But they lack the protection of the Administration. "You need an extensive livestock law, which regulates the sector and dogs hounds, which are now pets," he asks. Another important issue for this type of vital livestock to preserve the environment does not disappear is to "professionalize the sector and dignify the work of the pastor, who is historically considered an illiterate." Valle has harsh words for some of his colleagues: "It is outrageous how they have their animals, without taking care," he says. The Burgos participates with other farmers in the Vivir con Lobos program developed by Ecologists in Action and directed by Isabel Leiva. "We seek to make visible the possibility of the coexistence of livestock cabins with the wolf and promote it", he describes.
The president of UPA replies that it is very easy to talk about preventive measures for cattle that graze freely in the bush. "Above all," he adds, "if they are areas like Ávila where we had been without predators for 100 years." People are not used to it and you can not change the way you work from night to morning. "
Most of the wolves of Spain are distributed in the north of the peninsula: Asturias, Castilla y León, Galicia and Cantabria, which account for 90% of the controversial species. The core of the population is concentrated in Castilla y León: 50% of the wolves of the Iberian Peninsula and 60% of the Spanish territory. The data of the Ministry of Ecological Transition indicate that in Spain there are 300 groups of wolves in Spain. More complicated is to determine the number of specimens, because the size of the flocks is very variable by breeding, dispersion or mortality, among other factors.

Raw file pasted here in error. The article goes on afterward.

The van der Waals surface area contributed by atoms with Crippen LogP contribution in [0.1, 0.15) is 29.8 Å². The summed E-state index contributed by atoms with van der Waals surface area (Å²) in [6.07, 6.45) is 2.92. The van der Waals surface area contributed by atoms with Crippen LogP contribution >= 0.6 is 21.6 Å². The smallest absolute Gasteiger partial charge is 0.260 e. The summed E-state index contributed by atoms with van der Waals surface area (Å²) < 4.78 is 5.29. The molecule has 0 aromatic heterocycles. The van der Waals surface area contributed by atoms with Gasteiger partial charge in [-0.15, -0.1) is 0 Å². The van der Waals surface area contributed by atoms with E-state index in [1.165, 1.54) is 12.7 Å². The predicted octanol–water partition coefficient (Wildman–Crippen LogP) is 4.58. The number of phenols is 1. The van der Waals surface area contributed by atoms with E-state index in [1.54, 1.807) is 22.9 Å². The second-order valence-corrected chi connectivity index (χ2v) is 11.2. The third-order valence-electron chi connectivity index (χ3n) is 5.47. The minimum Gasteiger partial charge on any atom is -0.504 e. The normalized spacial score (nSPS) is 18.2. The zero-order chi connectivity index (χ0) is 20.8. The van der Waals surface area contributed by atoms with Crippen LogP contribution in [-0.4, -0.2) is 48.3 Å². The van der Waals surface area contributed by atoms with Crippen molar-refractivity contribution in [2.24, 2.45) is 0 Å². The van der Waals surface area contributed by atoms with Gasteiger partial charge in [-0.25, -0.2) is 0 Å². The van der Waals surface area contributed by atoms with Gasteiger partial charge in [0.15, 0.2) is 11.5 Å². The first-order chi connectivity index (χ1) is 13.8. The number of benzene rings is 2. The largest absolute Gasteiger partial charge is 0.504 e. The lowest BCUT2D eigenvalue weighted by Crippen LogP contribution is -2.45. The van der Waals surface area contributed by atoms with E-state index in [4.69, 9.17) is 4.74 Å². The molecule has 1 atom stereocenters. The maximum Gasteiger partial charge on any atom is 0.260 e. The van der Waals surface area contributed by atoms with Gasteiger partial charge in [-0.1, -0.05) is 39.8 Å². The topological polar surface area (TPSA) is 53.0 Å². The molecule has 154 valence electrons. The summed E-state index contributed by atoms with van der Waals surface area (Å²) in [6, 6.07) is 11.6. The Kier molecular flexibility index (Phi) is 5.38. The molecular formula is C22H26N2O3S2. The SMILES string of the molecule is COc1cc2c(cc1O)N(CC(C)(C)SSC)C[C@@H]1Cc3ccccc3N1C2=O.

The species is only protected below the border of the Duero. In the north of this line, where it is a hunting species, its management is not uniform. You can hunt in Galicia, Cantabria and Castilla y León. In Asturias, however, it does not have this consideration, although it is subject to controls by the Administration. In Portugal it is strictly protected.
In Spain, two national wolf censuses have been carried out so far with a difference of 26 years, one in 1986-1988 and another in 2012-2014, both promoted, coordinated and financed by the ministry. In view of these data we can say that the species is not spreading through Spain, because in the first it was spoken of 294 groups spread over 100,000 kilometers and the second of 297 groups in 91,000 kilometers.